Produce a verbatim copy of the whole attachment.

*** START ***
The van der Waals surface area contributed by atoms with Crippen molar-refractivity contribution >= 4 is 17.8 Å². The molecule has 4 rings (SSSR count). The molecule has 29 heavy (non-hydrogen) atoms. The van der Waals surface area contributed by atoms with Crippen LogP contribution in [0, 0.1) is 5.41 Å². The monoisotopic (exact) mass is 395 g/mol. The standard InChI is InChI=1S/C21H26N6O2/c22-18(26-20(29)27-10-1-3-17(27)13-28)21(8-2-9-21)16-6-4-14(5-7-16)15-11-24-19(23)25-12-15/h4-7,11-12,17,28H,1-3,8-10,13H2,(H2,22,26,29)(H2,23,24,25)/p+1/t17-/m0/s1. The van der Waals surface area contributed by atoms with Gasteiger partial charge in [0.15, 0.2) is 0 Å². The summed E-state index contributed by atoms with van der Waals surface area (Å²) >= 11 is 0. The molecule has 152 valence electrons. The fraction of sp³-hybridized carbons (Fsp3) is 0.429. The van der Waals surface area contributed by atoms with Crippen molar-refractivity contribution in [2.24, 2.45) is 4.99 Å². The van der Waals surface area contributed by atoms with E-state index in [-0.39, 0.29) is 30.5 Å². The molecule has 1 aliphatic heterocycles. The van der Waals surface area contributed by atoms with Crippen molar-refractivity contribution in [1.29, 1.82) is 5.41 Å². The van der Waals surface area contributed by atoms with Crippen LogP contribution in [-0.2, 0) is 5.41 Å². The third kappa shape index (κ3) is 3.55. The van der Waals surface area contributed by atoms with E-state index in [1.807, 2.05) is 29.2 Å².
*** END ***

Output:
The van der Waals surface area contributed by atoms with Crippen molar-refractivity contribution >= 4 is 17.8 Å². The molecule has 4 rings (SSSR count). The molecule has 29 heavy (non-hydrogen) atoms. The van der Waals surface area contributed by atoms with Crippen LogP contribution in [0, 0.1) is 5.41 Å². The monoisotopic (exact) mass is 395 g/mol. The standard InChI is InChI=1S/C21H26N6O2/c22-18(26-20(29)27-10-1-3-17(27)13-28)21(8-2-9-21)16-6-4-14(5-7-16)15-11-24-19(23)25-12-15/h4-7,11-12,17,28H,1-3,8-10,13H2,(H2,22,26,29)(H2,23,24,25)/p+1/t17-/m0/s1. The van der Waals surface area contributed by atoms with Gasteiger partial charge in [0.15, 0.2) is 0 Å². The summed E-state index contributed by atoms with van der Waals surface area (Å²) >= 11 is 0. The molecule has 152 valence electrons. The fraction of sp³-hybridized carbons (Fsp3) is 0.429. The van der Waals surface area contributed by atoms with Crippen molar-refractivity contribution in [2.24, 2.45) is 4.99 Å². The van der Waals surface area contributed by atoms with E-state index in [-0.39, 0.29) is 30.5 Å². The molecule has 1 aliphatic heterocycles. The van der Waals surface area contributed by atoms with Crippen molar-refractivity contribution in [1.29, 1.82) is 5.41 Å². The van der Waals surface area contributed by atoms with Crippen LogP contribution in [-0.2, 0) is 5.41 Å². The third kappa shape index (κ3) is 3.55. The van der Waals surface area contributed by atoms with E-state index in [1.807, 2.05) is 29.2 Å².